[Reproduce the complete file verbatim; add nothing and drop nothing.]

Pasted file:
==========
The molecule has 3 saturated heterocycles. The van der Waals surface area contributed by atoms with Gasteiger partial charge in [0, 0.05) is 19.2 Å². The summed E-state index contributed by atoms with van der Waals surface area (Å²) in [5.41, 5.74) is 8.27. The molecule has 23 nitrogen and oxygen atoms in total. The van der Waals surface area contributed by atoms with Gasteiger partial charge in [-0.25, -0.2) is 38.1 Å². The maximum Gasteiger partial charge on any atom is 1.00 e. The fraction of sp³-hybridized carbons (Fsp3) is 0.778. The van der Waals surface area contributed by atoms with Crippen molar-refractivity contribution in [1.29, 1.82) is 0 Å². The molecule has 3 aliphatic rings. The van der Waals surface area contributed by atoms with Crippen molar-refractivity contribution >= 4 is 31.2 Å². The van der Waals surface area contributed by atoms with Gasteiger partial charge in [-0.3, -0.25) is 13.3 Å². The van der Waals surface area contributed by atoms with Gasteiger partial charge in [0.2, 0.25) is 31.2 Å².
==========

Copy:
The molecule has 3 saturated heterocycles. The van der Waals surface area contributed by atoms with Gasteiger partial charge in [0, 0.05) is 19.2 Å². The summed E-state index contributed by atoms with van der Waals surface area (Å²) in [5.41, 5.74) is 8.27. The molecule has 23 nitrogen and oxygen atoms in total. The van der Waals surface area contributed by atoms with Gasteiger partial charge in [-0.25, -0.2) is 38.1 Å². The maximum Gasteiger partial charge on any atom is 1.00 e. The fraction of sp³-hybridized carbons (Fsp3) is 0.778. The van der Waals surface area contributed by atoms with Crippen molar-refractivity contribution in [1.29, 1.82) is 0 Å². The molecule has 3 aliphatic rings. The van der Waals surface area contributed by atoms with Crippen molar-refractivity contribution >= 4 is 31.2 Å². The van der Waals surface area contributed by atoms with Gasteiger partial charge in [-0.3, -0.25) is 13.3 Å². The van der Waals surface area contributed by atoms with Gasteiger partial charge in [0.2, 0.25) is 31.2 Å².